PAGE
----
I had the good fortune to see the play performed at the Folger Institute several years ago when my good friend and colleague Dan Stokes and I participated in an Early English Drama workshop there, and the performance was engaging, beautiful, hilarious, and moving. I laughed; I cried. I know that sounds cliché, but I really did laugh and cry over the course of the production. And I wasn't the only one. The most amazing part was the mixed audience. Scholar of medieval drama sat next to families with small children, and all were captivated. Dan and I were having a pint at the pub after the performance, and we saw the actor who played Mak there. When we told him how much we'd enjoyed it, he was thrilled and offered to buy us a round. Apparently, the actors had been terribly nervous that night, since they knew that the academics were coming to the show. We reassured him that they had managed to make the play both wonderfully accessible and scholarly fascinating. In fact, I found it fitting that this play had remained so engaging to so wide an audience. The way in which the play infuses the familiar and yet incredible story of the nativity with everyday people and their hijinks is striking even to modern audiences. The way that these quarreling, complaining, scheming characters can be so moved by the baby in the manger lends the final scene a real sense of awe.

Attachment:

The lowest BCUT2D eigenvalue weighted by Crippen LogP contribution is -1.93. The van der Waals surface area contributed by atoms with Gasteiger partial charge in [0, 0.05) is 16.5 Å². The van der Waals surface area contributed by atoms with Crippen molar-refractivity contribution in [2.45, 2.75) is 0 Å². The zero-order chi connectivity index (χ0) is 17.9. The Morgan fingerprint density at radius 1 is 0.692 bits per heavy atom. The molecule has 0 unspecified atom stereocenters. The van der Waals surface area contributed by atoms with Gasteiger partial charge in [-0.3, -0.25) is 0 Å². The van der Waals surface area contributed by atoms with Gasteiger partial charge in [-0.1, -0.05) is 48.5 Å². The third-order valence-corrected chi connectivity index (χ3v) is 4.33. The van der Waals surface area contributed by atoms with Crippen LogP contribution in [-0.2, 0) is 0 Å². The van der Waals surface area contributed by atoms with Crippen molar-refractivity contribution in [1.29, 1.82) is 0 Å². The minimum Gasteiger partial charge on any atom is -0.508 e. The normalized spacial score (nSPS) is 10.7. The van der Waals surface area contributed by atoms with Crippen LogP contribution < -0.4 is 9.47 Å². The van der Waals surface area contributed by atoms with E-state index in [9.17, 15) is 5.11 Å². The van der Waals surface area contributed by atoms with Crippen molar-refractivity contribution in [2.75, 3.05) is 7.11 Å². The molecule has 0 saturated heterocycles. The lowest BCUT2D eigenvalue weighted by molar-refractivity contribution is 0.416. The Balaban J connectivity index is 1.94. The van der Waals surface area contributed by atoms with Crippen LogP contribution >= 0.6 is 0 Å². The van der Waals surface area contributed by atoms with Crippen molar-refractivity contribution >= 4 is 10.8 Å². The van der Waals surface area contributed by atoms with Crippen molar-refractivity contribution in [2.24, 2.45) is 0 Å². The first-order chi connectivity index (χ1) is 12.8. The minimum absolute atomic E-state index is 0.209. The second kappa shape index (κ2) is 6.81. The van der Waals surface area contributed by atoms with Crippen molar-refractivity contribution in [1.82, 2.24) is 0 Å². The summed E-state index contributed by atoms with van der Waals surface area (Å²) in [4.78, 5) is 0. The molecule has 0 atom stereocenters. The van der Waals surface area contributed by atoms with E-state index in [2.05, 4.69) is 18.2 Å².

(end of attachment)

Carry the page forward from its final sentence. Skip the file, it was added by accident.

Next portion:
As funny as the play is, the ending is surprisingly poignant. These characters we have come to know seem a bit awkward in the holy scene, but they are so genuinely enamored with the baby that it's hard not to feel a shared sense of joy in the moment. Their gifts to the child may be simple, but they are heartfelt. And the manger is a humble space not unfamiliar to our common shepherds. A play that could have ended in death (either of the sheep or of Mak), ends instead in miraculous birth. And while the symbolism of the lamb in not lost, nor is the audience unaware of the larger story which includes the Passion, we are allowed for a moment, like the shepherds, to just enjoy the scene. Affective piety was popular in the later Middle Ages, and holy people imagined themselves at the foot of the cross and felt the pain and sorrow of that moment. The Second Shepherds' Play gives us a chance for a different kind of affective engagement, one in which we place ourselves instead in the manger and feel the shared joy. After I saw the play performed, the group of us remarked at how moving it was to all of us, despite our different belief systems. The message is one of mercy and joy and hope, a sense that any one of us could play a part at any moment in something greater than ourselves. This year has been difficult for many, and these last few weeks filled with unimaginable heartache (see Kate's recent beautiful post on the Coventry Carol). I only hope that we can respond to tragedy with compassion. Like the red cherries picked in the frozen white winter, like the baby born when nights are longest and days are coldest, even the bleakest moments are available to hope and beauty. And the beauty of basic human compassion is that we all have the power to bring it into the world. Perhaps this is the perfect time to think about how the simplest things can be miraculous. Even moments that are common or silly or petty or sad can be made precious if we remember to treat each other with kindness. With that in mind, I wish you all a season filled with love.